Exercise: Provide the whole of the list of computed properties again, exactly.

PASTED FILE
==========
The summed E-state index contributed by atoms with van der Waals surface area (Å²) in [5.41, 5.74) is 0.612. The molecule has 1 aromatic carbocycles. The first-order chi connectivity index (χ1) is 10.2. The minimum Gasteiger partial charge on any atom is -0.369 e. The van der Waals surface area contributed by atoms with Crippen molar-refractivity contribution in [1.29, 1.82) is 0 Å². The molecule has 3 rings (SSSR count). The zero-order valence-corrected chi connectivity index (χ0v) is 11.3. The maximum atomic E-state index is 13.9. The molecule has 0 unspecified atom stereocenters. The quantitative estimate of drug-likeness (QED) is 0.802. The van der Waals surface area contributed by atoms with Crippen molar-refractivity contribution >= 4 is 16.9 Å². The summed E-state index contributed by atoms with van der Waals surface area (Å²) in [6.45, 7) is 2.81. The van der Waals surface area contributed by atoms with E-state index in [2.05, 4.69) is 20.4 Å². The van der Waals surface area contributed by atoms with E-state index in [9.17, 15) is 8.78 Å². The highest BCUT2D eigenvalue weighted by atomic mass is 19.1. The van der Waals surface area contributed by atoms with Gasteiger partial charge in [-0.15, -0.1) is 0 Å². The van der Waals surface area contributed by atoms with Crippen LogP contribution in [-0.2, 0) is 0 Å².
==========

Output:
The summed E-state index contributed by atoms with van der Waals surface area (Å²) in [5.41, 5.74) is 0.612. The molecule has 1 aromatic carbocycles. The first-order chi connectivity index (χ1) is 10.2. The minimum Gasteiger partial charge on any atom is -0.369 e. The van der Waals surface area contributed by atoms with Crippen molar-refractivity contribution in [1.29, 1.82) is 0 Å². The molecule has 3 rings (SSSR count). The zero-order valence-corrected chi connectivity index (χ0v) is 11.3. The maximum atomic E-state index is 13.9. The molecule has 0 unspecified atom stereocenters. The quantitative estimate of drug-likeness (QED) is 0.802. The van der Waals surface area contributed by atoms with Crippen molar-refractivity contribution >= 4 is 16.9 Å². The summed E-state index contributed by atoms with van der Waals surface area (Å²) in [6.45, 7) is 2.81. The van der Waals surface area contributed by atoms with E-state index in [2.05, 4.69) is 20.4 Å². The van der Waals surface area contributed by atoms with E-state index in [9.17, 15) is 8.78 Å². The highest BCUT2D eigenvalue weighted by atomic mass is 19.1. The van der Waals surface area contributed by atoms with Gasteiger partial charge in [-0.15, -0.1) is 0 Å². The van der Waals surface area contributed by atoms with Crippen LogP contribution in [-0.2, 0) is 0 Å².